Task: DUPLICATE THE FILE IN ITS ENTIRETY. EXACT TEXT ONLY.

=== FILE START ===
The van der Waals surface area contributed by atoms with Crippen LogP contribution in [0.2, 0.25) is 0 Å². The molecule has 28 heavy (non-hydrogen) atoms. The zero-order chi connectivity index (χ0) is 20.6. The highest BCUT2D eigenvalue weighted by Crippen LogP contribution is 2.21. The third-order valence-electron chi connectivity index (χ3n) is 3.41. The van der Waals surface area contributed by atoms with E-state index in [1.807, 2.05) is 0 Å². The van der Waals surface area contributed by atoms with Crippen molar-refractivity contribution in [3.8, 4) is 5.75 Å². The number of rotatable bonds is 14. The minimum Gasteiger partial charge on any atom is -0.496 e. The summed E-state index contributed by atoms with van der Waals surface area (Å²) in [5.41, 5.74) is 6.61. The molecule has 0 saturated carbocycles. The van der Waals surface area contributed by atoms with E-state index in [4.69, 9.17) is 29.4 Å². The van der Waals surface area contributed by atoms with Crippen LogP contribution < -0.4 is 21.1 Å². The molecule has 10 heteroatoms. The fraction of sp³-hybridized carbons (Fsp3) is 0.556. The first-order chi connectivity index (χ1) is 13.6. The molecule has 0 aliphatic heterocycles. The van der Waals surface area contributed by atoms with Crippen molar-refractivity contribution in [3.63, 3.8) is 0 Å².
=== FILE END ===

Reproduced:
The van der Waals surface area contributed by atoms with Crippen LogP contribution in [0.2, 0.25) is 0 Å². The molecule has 28 heavy (non-hydrogen) atoms. The zero-order chi connectivity index (χ0) is 20.6. The highest BCUT2D eigenvalue weighted by Crippen LogP contribution is 2.21. The third-order valence-electron chi connectivity index (χ3n) is 3.41. The van der Waals surface area contributed by atoms with E-state index in [1.807, 2.05) is 0 Å². The van der Waals surface area contributed by atoms with Crippen molar-refractivity contribution in [3.8, 4) is 5.75 Å². The number of rotatable bonds is 14. The minimum Gasteiger partial charge on any atom is -0.496 e. The summed E-state index contributed by atoms with van der Waals surface area (Å²) in [5.41, 5.74) is 6.61. The molecule has 0 saturated carbocycles. The van der Waals surface area contributed by atoms with E-state index in [4.69, 9.17) is 29.4 Å². The van der Waals surface area contributed by atoms with Crippen LogP contribution < -0.4 is 21.1 Å². The molecule has 10 heteroatoms. The fraction of sp³-hybridized carbons (Fsp3) is 0.556. The first-order chi connectivity index (χ1) is 13.6. The molecule has 0 aliphatic heterocycles. The van der Waals surface area contributed by atoms with Crippen molar-refractivity contribution in [3.63, 3.8) is 0 Å².